things relating to ourselves and to things around us, which by nature we
cannot understand; and of God we can scarcely understand anything. Now,
while the gospel has revealed much that we did not know before, it yet
has not revealed everything: of God, in particular, it has given us much
most precious knowledge, yet it has not removed all the veil. It has
furnished us with a glass, indeed, to use the apostle's comparison; but
the glass, although, a great help, although reflecting a likeness of
what, without it, we could not see at all, is yet a dark and imperfect
manner of seeing, compared with, the seeing face to face. So, when the
gospel tells us that He who made the world visited it in our nature, it
does not indeed enable us yet fully to conceive what He is who made us,
and then became as one of us; there is still left around the name of God
that light inaccessible which is to our imperfections darkness; and so
far as we cannot understand or conceive rightly of God, so far it is
true that we cannot understand all that is conveyed in the expression
that God was in the world dwelling among us. Yet it is still most true
that by the revelation thus made to us we have gained immensely. God, as
he is in himself, we cannot understand; but Jesus Christ we can. When we
are told to love God, if we look to the life and death of Christ, we can
understand and feel how truly he deserves our love; when we are told to
be perfect as God is perfect, we have the image of this perfection so
truly set before us in his Son Jesus, that it may be well said, "Whoso
hath seen Him hath seen the Father;" and why, then, should we ask with
Philip, that "He should show us the Father?"

What, then, the festival of Christmas presents to us, as distinct from
that of Easter, is generally the revelation of God in the flesh. True it
is, that we may make it, if we will, the same as Easter: that is, we may
celebrate it as the birth of our Saviour, of him who died and rose again
for us; but then we only celebrate our Lord's birth with reference to
his death and resurrection: that is, we make Christmas to be Easter
under another name. And so everything relating to our Lord may be made
to refer to his death and resurrection; for in them consists our
redemption, and for that reason Easter has ever been considered as the
great festival of the Christian year. But yet apart from this, Christmas
has something peculiarly its own: namely, as I said before, the
revelation of God in the flesh, not only to make atonement for our
sins,--which is the peculiar subject of the celebration of the season of
Easter,--but to give us notions of God at once distinct and lively; to
enable us to have One in the invisible world, whom we could conceive of
as distinctly as of a mere man, yet whom we might love with all our
hearts, and trust with all our hearts, and yet be guilty of no idolatry.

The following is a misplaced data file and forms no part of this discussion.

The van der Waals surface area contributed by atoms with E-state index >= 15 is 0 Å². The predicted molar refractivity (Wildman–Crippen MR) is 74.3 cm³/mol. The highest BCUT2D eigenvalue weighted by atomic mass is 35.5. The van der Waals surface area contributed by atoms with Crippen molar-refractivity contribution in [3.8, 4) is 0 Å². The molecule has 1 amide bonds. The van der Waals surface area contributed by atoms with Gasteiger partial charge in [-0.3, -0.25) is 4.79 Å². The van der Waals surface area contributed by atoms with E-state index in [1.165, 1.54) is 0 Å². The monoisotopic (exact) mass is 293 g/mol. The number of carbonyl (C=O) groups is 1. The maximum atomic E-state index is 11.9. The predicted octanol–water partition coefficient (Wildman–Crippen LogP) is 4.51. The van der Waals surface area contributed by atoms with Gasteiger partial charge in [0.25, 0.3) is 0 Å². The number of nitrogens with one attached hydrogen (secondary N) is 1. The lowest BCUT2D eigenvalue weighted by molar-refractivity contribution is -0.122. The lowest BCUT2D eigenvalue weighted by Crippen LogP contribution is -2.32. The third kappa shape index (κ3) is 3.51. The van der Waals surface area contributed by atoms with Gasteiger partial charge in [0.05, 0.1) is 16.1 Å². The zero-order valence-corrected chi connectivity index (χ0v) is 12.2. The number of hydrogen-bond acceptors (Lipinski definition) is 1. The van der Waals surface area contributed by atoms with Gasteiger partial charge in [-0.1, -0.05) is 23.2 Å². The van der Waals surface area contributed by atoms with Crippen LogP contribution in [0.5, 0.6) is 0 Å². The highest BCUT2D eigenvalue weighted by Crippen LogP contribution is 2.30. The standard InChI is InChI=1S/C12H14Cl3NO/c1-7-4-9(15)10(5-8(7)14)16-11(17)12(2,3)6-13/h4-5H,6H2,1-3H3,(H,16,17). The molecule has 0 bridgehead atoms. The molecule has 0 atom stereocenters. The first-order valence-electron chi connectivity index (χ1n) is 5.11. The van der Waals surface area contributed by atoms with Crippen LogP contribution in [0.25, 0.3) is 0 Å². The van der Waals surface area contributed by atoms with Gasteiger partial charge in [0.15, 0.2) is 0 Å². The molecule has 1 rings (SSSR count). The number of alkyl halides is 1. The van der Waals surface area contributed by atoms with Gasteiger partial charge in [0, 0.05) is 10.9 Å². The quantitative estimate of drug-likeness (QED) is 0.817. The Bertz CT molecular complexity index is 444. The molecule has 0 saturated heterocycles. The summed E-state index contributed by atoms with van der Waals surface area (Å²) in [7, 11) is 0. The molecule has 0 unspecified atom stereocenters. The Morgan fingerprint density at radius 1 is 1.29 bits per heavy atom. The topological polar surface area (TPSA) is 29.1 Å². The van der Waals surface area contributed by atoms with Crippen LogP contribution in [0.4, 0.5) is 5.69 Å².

It is not, then, only as the beginning of an earthly life of little more
than thirty years, that we may celebrate the day of our Lord's birth in
the flesh. His own words express what this day has brought to us:
"Henceforth shall ye see heaven opened, and the angels of God ascending
and descending upon the Son of man." The words here, like so many of our
Lord's, are expressed in a parable; but their meaning is not the less
clear. They allude evidently to Jacob's vision, to the ladder reaching
from earth to heaven, on which the angels were ascending and descending
continually. But this vision is itself a parable; showing, under the
figure of the ladder reaching from earth to heaven, and the angels going
up and down on it, a free communication, as it were, between God and
man, heaven brought nearer to earth, and heavenly things made more
familiar. Now, this is done, in a manner, by every revelation from God;
most of all, by the revelation of his Son. Nor is it only by his Spirit
that Christ communicates with us even now; though, he is ascended again
into heaven, yet the benefits of his having become man, over and above
those of his dying and rising again for us, have not yet passed away. It
is still the man Christ Jesus who brings heaven near to earth, and earth
near to heaven.

It has been well said by Augustine, that babes in Christ should so think
of the Son of man as not to lose sight of the Son of God; that more
advanced Christians should so think of the Son of God as not to lose
sight of the Son of man. Augustine well understood how the thought of
the Son of man is fitted to our weakness; and that the best and most
advanced of us in this mortal life are never so strong as to be able to
do without it. Have we ever tried this with our children? We tell them
that God made them, and takes care of them, and loves them, and hears
their prayers, and knows what is in their hearts, and cannot bear what
is evil. These are such notions of God as a child requires, and can